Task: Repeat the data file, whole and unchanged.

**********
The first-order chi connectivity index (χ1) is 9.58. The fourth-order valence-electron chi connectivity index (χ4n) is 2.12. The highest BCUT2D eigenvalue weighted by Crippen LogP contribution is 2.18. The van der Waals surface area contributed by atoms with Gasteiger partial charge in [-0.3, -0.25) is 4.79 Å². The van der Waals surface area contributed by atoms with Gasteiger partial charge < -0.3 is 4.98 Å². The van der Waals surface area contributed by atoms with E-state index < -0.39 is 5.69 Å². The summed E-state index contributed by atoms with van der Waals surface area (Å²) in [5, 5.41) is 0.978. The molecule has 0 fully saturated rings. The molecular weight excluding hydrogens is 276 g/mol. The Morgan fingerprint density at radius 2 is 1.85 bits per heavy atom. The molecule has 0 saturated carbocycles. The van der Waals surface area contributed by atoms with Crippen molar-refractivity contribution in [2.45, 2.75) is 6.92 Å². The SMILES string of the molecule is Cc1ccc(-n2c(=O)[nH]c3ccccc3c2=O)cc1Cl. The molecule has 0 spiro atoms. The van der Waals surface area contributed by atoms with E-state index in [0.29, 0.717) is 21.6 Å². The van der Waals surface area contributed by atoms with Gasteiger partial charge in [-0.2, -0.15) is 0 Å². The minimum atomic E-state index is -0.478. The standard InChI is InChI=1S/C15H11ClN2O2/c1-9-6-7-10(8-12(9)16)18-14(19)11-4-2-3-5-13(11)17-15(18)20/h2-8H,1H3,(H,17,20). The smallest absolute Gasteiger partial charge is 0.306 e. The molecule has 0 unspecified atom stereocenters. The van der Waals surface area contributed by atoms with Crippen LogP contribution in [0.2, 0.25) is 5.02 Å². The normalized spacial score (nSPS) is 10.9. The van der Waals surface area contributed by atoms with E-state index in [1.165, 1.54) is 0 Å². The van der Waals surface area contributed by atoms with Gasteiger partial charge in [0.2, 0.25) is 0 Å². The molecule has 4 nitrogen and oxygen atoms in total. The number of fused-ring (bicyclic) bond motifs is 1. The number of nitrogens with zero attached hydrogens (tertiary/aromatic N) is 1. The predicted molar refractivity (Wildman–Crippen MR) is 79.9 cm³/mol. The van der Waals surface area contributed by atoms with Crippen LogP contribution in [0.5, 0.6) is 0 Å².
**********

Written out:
The first-order chi connectivity index (χ1) is 9.58. The fourth-order valence-electron chi connectivity index (χ4n) is 2.12. The highest BCUT2D eigenvalue weighted by Crippen LogP contribution is 2.18. The van der Waals surface area contributed by atoms with Gasteiger partial charge in [-0.3, -0.25) is 4.79 Å². The van der Waals surface area contributed by atoms with Gasteiger partial charge < -0.3 is 4.98 Å². The van der Waals surface area contributed by atoms with E-state index < -0.39 is 5.69 Å². The summed E-state index contributed by atoms with van der Waals surface area (Å²) in [5, 5.41) is 0.978. The molecule has 0 fully saturated rings. The molecular weight excluding hydrogens is 276 g/mol. The Morgan fingerprint density at radius 2 is 1.85 bits per heavy atom. The molecule has 0 saturated carbocycles. The van der Waals surface area contributed by atoms with Crippen molar-refractivity contribution in [2.45, 2.75) is 6.92 Å². The SMILES string of the molecule is Cc1ccc(-n2c(=O)[nH]c3ccccc3c2=O)cc1Cl. The molecule has 0 spiro atoms. The van der Waals surface area contributed by atoms with E-state index in [0.29, 0.717) is 21.6 Å². The van der Waals surface area contributed by atoms with Gasteiger partial charge in [-0.2, -0.15) is 0 Å². The minimum atomic E-state index is -0.478. The standard InChI is InChI=1S/C15H11ClN2O2/c1-9-6-7-10(8-12(9)16)18-14(19)11-4-2-3-5-13(11)17-15(18)20/h2-8H,1H3,(H,17,20). The smallest absolute Gasteiger partial charge is 0.306 e. The molecule has 0 unspecified atom stereocenters. The van der Waals surface area contributed by atoms with Crippen LogP contribution in [0.2, 0.25) is 5.02 Å². The normalized spacial score (nSPS) is 10.9. The van der Waals surface area contributed by atoms with E-state index in [1.165, 1.54) is 0 Å². The van der Waals surface area contributed by atoms with Gasteiger partial charge in [0.2, 0.25) is 0 Å². The molecule has 4 nitrogen and oxygen atoms in total. The number of fused-ring (bicyclic) bond motifs is 1. The number of nitrogens with zero attached hydrogens (tertiary/aromatic N) is 1. The predicted molar refractivity (Wildman–Crippen MR) is 79.9 cm³/mol. The van der Waals surface area contributed by atoms with Crippen LogP contribution in [0.5, 0.6) is 0 Å².